Sarah: Oh. Well, that's fine. You do look like you need some exercise, so go ahead and park down there. Then you may carry me up the hill.

How To Defeat The People

"There is no better illustration of exactly how far right political discourse has swung, and how self-loathing and beaten down the Democratic Party has become, than that among its presidential candidates, the one most willing to consistently, unapologetically stand for the things on which the party is supposedly built (some of your more basic civil liberties) is also the guy who believes in aliens."

That is from Rebecca Traister's amusing piece on Salon.com today, about presidential candidate Dennis Kucinich. She is not saying anything especially new, just noting one more time with great amusement that a lot of Democratic voters will not vote for the candidate who actually represents their values and positions, because they have been told that the candidate they want will not be "electable."

This is exactly the way to defeat the popular vote. You have to train people not to trust the candidates who match their beliefs and aspirations. Instead, you train them to look for a candidate who has been packaged a certain way, and who has the support of the largest cash donors. You have to make people forget that any candidate who appears on the ballot is "electable." That's how you defeat the popular vote.

Ralph Nader is used for this end in most conversations I hear about him. To this day, there are people who sound sensible, blaming Ralph Nader for the election of George W. Bush in 2000. Ralph Nader was, after all, a third party candidate who appealed to left-wing voters that may not have felt represented by Vice-President Al Gore. It was a close election, and so one can understand the temptation to consider every vote for Ralph Nader a "wasted vote" or, worse, a "vote for Bush."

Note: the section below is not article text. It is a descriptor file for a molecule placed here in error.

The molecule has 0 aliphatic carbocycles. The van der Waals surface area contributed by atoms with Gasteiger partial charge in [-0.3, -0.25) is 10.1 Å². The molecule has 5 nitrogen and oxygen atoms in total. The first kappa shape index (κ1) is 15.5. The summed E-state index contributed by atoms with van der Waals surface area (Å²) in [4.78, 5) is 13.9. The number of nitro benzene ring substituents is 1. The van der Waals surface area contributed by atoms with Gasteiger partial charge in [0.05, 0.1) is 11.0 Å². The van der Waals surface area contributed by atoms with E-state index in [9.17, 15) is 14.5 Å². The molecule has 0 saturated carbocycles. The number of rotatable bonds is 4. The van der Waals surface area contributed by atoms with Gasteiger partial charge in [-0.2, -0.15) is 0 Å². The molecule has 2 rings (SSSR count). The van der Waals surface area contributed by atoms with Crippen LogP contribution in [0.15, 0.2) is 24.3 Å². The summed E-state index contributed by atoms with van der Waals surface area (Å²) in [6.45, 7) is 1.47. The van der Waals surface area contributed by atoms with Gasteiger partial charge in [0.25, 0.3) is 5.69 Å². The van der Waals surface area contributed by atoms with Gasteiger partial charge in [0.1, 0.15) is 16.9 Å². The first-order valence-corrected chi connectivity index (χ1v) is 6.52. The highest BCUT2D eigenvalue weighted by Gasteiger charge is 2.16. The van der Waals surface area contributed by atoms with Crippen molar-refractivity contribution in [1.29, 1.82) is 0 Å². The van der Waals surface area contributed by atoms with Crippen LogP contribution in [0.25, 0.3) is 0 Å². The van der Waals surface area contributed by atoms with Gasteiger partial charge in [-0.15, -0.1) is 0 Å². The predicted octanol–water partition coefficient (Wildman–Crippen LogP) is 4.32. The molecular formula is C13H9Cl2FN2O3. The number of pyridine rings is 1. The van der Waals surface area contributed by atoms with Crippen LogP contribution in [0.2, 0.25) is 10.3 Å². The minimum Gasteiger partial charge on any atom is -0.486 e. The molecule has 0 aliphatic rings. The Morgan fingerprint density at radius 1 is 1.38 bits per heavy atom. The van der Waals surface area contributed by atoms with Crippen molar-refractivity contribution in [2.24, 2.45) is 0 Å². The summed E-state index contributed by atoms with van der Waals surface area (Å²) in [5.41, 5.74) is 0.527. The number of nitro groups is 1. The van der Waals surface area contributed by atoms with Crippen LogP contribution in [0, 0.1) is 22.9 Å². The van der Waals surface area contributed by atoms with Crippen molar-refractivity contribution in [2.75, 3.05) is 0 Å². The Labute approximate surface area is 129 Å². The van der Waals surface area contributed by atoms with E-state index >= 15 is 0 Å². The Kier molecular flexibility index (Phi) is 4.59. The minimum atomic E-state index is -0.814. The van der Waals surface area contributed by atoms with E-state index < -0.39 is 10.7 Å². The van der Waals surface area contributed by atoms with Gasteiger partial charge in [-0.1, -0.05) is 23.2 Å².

Bullshit.

Let's look at some numbers.

In 2000, the number of people of voting age was 205, 815,000.

The number of registered voters? 156,421,311. Big drop!

The number of voters who actually showed up and voted? 105,586,274

(These figures are provided by the Federal Elections Commission.)


Number of popular votes cast for Ralph Nader, according to the Federal Elections Commission?

2,882,955


So we get opprobrium for fewer than 3 million who voted for the candidate they wanted, but no widespread outrage about the fifty million registered voters who stayed home? Just about as many people who cast a vote for the winner cast no vote at all, but shame on those three million people who participated in the process by voting for the candidate they felt was best.

And if you're going to tell a voter that they "wasted" their vote by voting for the candidate they felt was best according to their judgment and reflection, you are asking for a knuckle sandwich, brother. What about the vote you "wasted" voting for someone you didn't like, who lost the election anyway?

And what about the 50.4 million votes cast for George W. Bush? Here is the part where the "spoiler" bullshit actually becomes funny. The emotional logic here is that those three million people were doing some thing irresponsible by voting for a candidate they wanted; the 50.4 million people who voted for Bush are off the hook.

If we want our elections to be anything more than a sham, we are going to have come to terms with competition and the elementary concept that when one candidate wins, other candidates lose. And yes, a three-way election is more competitive than a two-way contest.